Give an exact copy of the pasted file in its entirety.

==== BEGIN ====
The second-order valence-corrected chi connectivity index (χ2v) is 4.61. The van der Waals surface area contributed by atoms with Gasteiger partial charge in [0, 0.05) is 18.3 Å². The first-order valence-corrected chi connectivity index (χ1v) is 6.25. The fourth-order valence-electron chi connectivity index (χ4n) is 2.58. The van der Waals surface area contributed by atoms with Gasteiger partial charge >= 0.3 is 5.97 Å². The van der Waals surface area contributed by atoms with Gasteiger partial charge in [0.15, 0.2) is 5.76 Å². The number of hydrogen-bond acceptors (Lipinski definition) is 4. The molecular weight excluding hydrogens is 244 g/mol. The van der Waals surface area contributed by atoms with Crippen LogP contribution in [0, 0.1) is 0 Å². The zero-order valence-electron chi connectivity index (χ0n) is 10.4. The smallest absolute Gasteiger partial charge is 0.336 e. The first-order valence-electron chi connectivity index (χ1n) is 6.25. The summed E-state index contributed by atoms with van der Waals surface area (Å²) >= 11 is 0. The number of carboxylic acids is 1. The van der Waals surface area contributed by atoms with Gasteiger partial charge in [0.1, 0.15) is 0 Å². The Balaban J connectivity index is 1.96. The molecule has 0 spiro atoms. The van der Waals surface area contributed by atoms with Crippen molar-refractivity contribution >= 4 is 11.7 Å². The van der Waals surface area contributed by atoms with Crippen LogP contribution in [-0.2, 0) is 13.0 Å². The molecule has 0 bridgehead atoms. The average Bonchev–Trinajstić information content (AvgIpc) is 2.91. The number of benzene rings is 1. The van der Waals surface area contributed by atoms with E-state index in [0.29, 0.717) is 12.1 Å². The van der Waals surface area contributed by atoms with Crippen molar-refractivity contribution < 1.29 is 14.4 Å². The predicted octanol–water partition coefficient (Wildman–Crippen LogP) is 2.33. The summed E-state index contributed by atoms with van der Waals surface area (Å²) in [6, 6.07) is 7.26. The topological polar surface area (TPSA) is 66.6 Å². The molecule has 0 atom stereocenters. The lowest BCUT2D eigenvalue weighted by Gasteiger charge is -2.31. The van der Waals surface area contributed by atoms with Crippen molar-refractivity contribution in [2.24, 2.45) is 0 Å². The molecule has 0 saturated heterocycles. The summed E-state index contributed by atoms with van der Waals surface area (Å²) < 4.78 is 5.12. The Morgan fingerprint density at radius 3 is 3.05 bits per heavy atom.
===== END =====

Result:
The second-order valence-corrected chi connectivity index (χ2v) is 4.61. The van der Waals surface area contributed by atoms with Gasteiger partial charge in [0, 0.05) is 18.3 Å². The first-order valence-corrected chi connectivity index (χ1v) is 6.25. The fourth-order valence-electron chi connectivity index (χ4n) is 2.58. The van der Waals surface area contributed by atoms with Gasteiger partial charge >= 0.3 is 5.97 Å². The van der Waals surface area contributed by atoms with Gasteiger partial charge in [0.15, 0.2) is 5.76 Å². The number of hydrogen-bond acceptors (Lipinski definition) is 4. The molecular weight excluding hydrogens is 244 g/mol. The van der Waals surface area contributed by atoms with Crippen LogP contribution in [0, 0.1) is 0 Å². The zero-order valence-electron chi connectivity index (χ0n) is 10.4. The smallest absolute Gasteiger partial charge is 0.336 e. The first-order valence-electron chi connectivity index (χ1n) is 6.25. The summed E-state index contributed by atoms with van der Waals surface area (Å²) >= 11 is 0. The number of carboxylic acids is 1. The van der Waals surface area contributed by atoms with Gasteiger partial charge in [0.1, 0.15) is 0 Å². The Balaban J connectivity index is 1.96. The molecule has 0 spiro atoms. The van der Waals surface area contributed by atoms with Crippen molar-refractivity contribution >= 4 is 11.7 Å². The van der Waals surface area contributed by atoms with Crippen LogP contribution in [-0.2, 0) is 13.0 Å². The molecule has 0 bridgehead atoms. The average Bonchev–Trinajstić information content (AvgIpc) is 2.91. The number of benzene rings is 1. The van der Waals surface area contributed by atoms with E-state index in [0.29, 0.717) is 12.1 Å². The van der Waals surface area contributed by atoms with Crippen molar-refractivity contribution < 1.29 is 14.4 Å². The predicted octanol–water partition coefficient (Wildman–Crippen LogP) is 2.33. The summed E-state index contributed by atoms with van der Waals surface area (Å²) in [6, 6.07) is 7.26. The topological polar surface area (TPSA) is 66.6 Å². The molecule has 0 atom stereocenters. The lowest BCUT2D eigenvalue weighted by Gasteiger charge is -2.31. The van der Waals surface area contributed by atoms with Crippen molar-refractivity contribution in [2.24, 2.45) is 0 Å². The molecule has 0 saturated heterocycles. The summed E-state index contributed by atoms with van der Waals surface area (Å²) < 4.78 is 5.12. The Morgan fingerprint density at radius 3 is 3.05 bits per heavy atom.